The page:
In Domain of Perfect Affection, Robin Becker explores the conditions under which we experience and resist pleasure: in beauty salon, summer camp, beach, backyard, or museum; New York or New Mexico. “The Mosaic injunction against / the graven image” inspires meditations on drawings by D_rer, Evans, Klee, Marin, and del Sarto. To the consolations of art and human intimacy, Becker brings playfulness—“Worry stole the kayaks and soured the milk”—suffused with self-knowledge: “Worry wraps her long legs / around me, promises to be mine forever.” In “The New Egypt,” the narrator mines her family’s legacy: “From my father I learned the dignity / of exile and the fire of acquisition, / not to live in places lightly, but to plant / the self like an orange tree in the desert.” Becker’s shapely stanzas—couplets, tercets, quatrains, pantoum, sonnet, syllabics—subvert her colloquial diction, creating a seamless merging of subject and form. Luminous, sensual, these poems offer sharp pleasures as they argue, elegize, mourn, praise, and sing.

The Horse Fair

In The Horse Fair, Robin Becker asks questions about citizenship and participation in the marketplaces—of bodies, of ideas, of objects—in which we function. She investigates how individuals marginalized by gender, religion, and sexual preference negotiate public and private spheres while inventing sustainable communities. Beginning with the great nineteenth-century French painter Rosa Bonheur, Becker has produced a number of multi-voiced, synthetic portraits, each within a framework of social history and a poetics of partiality—she speaks from the persona of Charlotte Salomon, child of assimilate, German-Jewish parents and grandparents and killed by the Nazis at the age of twenty-six; she appropriates passages from the Rosh Hashanah and Yom Kippur services; and juxtaposes them against stanzas that mourn her sister’s death and those that celebrate non-traditional families. Organized around the long meditations, other poems show Becker's dexterity with formal verse (sestina, sonnet, tercets) and her imaginative engagements with free verse.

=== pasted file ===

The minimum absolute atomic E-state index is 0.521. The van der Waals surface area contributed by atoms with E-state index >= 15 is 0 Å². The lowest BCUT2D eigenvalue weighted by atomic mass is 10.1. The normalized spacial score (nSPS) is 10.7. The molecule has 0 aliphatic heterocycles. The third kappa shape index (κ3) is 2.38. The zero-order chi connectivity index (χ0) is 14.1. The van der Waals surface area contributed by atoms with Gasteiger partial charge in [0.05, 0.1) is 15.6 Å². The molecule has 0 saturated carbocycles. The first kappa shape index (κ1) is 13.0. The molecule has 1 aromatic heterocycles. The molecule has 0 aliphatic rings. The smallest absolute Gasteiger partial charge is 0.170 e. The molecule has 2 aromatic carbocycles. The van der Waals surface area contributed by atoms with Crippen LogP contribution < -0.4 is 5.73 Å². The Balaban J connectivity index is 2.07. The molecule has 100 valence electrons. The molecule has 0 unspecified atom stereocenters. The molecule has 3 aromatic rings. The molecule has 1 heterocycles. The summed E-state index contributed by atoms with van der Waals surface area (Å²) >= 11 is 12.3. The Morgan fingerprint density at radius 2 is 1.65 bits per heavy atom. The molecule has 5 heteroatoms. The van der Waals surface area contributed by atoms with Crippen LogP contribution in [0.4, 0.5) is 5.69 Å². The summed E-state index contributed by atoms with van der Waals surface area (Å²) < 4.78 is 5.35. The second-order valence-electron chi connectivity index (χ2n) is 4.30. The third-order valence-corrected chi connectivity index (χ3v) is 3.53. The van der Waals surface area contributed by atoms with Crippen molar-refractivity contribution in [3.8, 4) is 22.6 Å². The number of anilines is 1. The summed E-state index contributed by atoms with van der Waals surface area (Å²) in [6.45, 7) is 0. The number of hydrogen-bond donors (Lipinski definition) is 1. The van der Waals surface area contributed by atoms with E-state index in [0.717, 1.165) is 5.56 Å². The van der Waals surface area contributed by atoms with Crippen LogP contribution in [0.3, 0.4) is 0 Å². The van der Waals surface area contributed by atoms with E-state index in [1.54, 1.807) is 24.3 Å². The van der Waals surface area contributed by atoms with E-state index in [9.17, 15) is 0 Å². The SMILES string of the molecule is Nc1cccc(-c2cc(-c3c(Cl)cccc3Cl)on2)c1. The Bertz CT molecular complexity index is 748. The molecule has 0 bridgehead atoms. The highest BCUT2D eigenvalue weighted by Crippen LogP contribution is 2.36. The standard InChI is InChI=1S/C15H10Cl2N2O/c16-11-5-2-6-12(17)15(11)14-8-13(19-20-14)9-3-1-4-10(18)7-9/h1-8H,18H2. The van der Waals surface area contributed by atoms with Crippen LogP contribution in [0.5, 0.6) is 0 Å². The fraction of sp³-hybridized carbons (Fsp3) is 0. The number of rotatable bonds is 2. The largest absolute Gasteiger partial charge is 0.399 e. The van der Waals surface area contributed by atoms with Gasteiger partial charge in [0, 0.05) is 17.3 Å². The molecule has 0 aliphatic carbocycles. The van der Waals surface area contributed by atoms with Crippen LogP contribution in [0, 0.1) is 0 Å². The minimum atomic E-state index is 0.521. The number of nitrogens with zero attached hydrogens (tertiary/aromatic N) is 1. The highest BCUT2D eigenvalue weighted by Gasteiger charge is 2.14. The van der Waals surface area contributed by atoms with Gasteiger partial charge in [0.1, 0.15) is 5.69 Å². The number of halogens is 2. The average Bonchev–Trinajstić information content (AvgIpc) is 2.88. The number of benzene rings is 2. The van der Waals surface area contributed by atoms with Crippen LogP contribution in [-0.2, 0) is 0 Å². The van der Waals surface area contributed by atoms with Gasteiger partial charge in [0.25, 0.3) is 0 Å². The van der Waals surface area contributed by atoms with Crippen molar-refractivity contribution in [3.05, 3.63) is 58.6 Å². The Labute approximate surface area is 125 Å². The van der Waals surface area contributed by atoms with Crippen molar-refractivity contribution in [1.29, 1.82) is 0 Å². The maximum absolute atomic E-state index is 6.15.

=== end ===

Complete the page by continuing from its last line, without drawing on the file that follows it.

The Horse Fair takes its name from Bonheur's monumental painting and serves as the vehicle through which Becker explores anti-Semitism, cross-dressing, and Bonheur's lifelong relationships with women. In Becker's hands, The Horse Fair transports us to the communal plaza where we come to barter and to buy, to study one another, to touch the foundation upon which we build our temporary habitations.

All American Girl

Winner of the 1996 Lambda Book Award for Lesbian Poetry.

“With poignancy, honesty, and grace, Becker contends with the messy implications of her lesbian sexuality, Jewish identity, and sister's suicide. . . . Becker is acutely aware of, and devastated by, her many losses, but emerges defiant and admirably without regret or shame.”

—Boston Review

Giacomettis Dog

Celebratory or eligiac, these poems record the author’s “two-headed journey” to root herself – geographically and emotionally – in the world. Becker’s poems are from remote and familiar outposts: the watery evanescence of Venice contrasts with the desert of the American Southwest; we lean with her over the rim of a canyon or stand back to study a Giacometti sculpture. From such settings arise poems on the death of a sibling, the consoling power of painting and sculpture; others celebrate the erotic and the capacity of the female body for pleasure and pain.